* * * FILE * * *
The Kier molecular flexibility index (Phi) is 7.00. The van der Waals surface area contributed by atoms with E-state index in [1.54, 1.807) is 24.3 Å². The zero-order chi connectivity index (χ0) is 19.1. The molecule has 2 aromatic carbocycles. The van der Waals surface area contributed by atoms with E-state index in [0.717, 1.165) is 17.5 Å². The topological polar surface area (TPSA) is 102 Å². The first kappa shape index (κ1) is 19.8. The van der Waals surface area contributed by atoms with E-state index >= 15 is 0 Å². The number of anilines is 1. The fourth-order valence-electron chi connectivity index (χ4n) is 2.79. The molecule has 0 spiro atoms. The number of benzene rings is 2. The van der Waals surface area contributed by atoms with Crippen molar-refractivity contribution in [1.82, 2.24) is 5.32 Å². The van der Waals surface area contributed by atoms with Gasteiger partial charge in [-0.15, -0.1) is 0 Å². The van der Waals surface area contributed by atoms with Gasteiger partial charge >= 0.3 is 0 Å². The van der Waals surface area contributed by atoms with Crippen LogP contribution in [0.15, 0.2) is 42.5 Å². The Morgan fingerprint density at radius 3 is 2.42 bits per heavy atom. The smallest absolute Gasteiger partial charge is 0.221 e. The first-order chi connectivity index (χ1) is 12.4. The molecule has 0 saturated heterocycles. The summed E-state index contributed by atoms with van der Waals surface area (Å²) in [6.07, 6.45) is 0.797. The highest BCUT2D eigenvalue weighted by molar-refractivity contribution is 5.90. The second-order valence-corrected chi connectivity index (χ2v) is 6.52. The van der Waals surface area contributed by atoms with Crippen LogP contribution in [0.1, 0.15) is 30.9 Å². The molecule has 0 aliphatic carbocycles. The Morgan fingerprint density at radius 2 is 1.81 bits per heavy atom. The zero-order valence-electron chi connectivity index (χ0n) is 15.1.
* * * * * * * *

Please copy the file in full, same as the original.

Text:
The Kier molecular flexibility index (Phi) is 7.00. The van der Waals surface area contributed by atoms with E-state index in [1.54, 1.807) is 24.3 Å². The zero-order chi connectivity index (χ0) is 19.1. The molecule has 2 aromatic carbocycles. The van der Waals surface area contributed by atoms with E-state index in [0.717, 1.165) is 17.5 Å². The topological polar surface area (TPSA) is 102 Å². The first kappa shape index (κ1) is 19.8. The van der Waals surface area contributed by atoms with E-state index >= 15 is 0 Å². The number of anilines is 1. The fourth-order valence-electron chi connectivity index (χ4n) is 2.79. The molecule has 0 spiro atoms. The number of benzene rings is 2. The van der Waals surface area contributed by atoms with Crippen molar-refractivity contribution in [1.82, 2.24) is 5.32 Å². The van der Waals surface area contributed by atoms with Gasteiger partial charge in [-0.15, -0.1) is 0 Å². The van der Waals surface area contributed by atoms with Gasteiger partial charge >= 0.3 is 0 Å². The van der Waals surface area contributed by atoms with Crippen LogP contribution in [0.15, 0.2) is 42.5 Å². The Morgan fingerprint density at radius 3 is 2.42 bits per heavy atom. The smallest absolute Gasteiger partial charge is 0.221 e. The first-order chi connectivity index (χ1) is 12.4. The molecule has 0 saturated heterocycles. The summed E-state index contributed by atoms with van der Waals surface area (Å²) in [6.07, 6.45) is 0.797. The highest BCUT2D eigenvalue weighted by molar-refractivity contribution is 5.90. The second-order valence-corrected chi connectivity index (χ2v) is 6.52. The van der Waals surface area contributed by atoms with Crippen LogP contribution in [0.1, 0.15) is 30.9 Å². The molecule has 0 aliphatic carbocycles. The Morgan fingerprint density at radius 2 is 1.81 bits per heavy atom. The zero-order valence-electron chi connectivity index (χ0n) is 15.1.